|Title||Authority and Control in the Countryside: From Antiquity to Islam in the Mediterranean and Near East (6th–10th Century)|
|Year of Publication||2018|
|Authors||Delattre A, Legendre M, Sijpesteijn P|
|Series Title||Leiden Studies in Islam and Society|
Edited by Petra Sijpesteijn, Ph.D. 2004.
Authority and Control in the Countryside looks at the economic, religious, political and cultural instruments that local and regional powers in the late antique to early medieval Mediterranean and Near East used to manage their rural hinterlands. Measures of direct control – land ownership, judicial systems, garrisons and fortifications, religious and administrative appointments, taxes and regulation – and indirect control – monuments and landmarks, cultural styles and artistic models, intellectual and religious influence, and economic and bureaucratic standard-setting – are examined to reconstruct the various means by which authority was asserted over the countryside. Unified by its thematic and spatial focus, this book offers an array of interdisciplinary approaches, allowing for important comparisons across a wide but connected geographical area in the transition from the Sasanian and Roman to the Islamic period.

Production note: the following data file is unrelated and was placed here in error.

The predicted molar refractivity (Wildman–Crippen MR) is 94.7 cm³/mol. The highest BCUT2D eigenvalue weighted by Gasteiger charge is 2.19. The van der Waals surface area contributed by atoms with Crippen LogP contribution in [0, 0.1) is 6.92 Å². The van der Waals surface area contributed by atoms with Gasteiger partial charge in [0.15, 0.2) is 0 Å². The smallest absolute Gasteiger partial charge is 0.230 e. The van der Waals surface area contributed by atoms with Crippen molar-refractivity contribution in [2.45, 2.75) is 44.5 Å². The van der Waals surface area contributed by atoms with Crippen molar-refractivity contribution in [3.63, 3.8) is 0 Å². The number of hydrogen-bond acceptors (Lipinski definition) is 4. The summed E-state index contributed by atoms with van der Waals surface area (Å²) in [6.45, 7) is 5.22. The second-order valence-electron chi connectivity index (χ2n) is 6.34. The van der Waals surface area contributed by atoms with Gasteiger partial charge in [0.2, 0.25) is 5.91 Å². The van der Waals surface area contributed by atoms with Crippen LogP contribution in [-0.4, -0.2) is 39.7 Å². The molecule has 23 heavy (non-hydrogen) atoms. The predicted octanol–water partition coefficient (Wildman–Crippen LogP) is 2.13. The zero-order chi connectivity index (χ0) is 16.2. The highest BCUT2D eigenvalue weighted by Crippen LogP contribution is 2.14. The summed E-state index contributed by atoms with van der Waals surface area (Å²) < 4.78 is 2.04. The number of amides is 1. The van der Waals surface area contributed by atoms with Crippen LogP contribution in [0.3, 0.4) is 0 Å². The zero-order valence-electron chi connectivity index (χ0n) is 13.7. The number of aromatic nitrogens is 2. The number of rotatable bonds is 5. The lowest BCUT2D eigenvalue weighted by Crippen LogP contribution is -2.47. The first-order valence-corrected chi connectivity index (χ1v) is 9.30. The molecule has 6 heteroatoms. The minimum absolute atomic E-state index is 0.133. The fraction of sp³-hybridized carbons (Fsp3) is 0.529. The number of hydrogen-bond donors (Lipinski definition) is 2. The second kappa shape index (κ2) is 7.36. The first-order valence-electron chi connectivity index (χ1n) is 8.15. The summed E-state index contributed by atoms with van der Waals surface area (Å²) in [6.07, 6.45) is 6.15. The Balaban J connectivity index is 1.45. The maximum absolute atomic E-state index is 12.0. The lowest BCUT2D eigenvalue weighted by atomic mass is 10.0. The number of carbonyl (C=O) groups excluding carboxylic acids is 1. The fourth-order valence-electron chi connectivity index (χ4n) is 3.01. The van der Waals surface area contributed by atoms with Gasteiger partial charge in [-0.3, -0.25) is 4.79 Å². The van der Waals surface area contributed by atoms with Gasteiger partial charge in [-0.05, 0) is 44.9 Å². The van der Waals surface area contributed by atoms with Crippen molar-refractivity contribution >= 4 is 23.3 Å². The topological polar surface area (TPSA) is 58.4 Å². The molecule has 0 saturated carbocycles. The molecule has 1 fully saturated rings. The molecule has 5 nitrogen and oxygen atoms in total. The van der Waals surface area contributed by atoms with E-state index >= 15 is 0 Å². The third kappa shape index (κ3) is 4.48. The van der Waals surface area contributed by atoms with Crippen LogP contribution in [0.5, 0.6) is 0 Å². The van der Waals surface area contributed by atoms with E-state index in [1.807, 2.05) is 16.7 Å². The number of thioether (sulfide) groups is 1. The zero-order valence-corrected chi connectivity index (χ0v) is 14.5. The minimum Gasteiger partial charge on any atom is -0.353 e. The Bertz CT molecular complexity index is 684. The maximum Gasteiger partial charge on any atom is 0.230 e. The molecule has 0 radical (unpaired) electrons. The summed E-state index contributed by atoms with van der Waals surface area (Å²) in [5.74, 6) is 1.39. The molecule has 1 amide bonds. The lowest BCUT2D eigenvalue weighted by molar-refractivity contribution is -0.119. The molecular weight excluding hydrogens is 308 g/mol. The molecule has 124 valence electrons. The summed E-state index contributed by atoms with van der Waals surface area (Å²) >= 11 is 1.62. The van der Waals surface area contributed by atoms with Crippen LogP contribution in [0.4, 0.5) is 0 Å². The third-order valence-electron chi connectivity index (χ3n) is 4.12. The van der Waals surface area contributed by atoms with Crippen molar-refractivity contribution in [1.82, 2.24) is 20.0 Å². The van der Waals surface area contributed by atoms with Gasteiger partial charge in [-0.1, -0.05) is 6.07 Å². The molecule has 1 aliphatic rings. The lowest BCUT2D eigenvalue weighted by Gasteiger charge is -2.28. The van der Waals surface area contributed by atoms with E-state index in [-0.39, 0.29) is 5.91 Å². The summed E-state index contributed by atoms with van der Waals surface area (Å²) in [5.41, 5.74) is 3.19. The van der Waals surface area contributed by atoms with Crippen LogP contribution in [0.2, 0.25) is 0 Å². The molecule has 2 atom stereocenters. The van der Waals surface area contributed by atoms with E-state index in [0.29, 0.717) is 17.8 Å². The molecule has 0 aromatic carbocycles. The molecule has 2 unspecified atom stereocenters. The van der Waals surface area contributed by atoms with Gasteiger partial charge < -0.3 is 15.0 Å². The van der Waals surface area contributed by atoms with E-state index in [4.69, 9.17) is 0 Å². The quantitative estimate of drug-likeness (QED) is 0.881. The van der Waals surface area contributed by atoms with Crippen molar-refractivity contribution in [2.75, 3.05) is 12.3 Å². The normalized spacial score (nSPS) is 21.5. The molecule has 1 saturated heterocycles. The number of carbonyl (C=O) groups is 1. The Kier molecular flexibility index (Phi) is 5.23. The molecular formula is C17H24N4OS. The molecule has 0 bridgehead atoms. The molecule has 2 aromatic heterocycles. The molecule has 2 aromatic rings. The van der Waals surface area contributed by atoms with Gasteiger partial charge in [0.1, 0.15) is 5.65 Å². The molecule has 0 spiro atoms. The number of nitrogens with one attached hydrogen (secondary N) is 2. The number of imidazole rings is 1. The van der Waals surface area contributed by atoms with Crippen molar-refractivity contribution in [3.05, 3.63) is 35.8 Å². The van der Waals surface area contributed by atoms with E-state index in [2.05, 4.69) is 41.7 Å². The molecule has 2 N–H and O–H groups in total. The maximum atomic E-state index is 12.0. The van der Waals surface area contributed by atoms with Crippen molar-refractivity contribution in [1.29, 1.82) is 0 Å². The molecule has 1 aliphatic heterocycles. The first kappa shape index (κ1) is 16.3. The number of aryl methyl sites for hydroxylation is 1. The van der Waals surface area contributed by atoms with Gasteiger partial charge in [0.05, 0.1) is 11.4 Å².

Figures and Tables
Notes on Contributors
Notes on Transliteration, Names and Dates
Introduction Petra M. Sijpesteijn, Marie Legendre and Alain Delattre
Part 1 A Question of Sources
Part 2 Territoriality
Part 3 Land Use and Resources
Part 4 Local Rule and Networks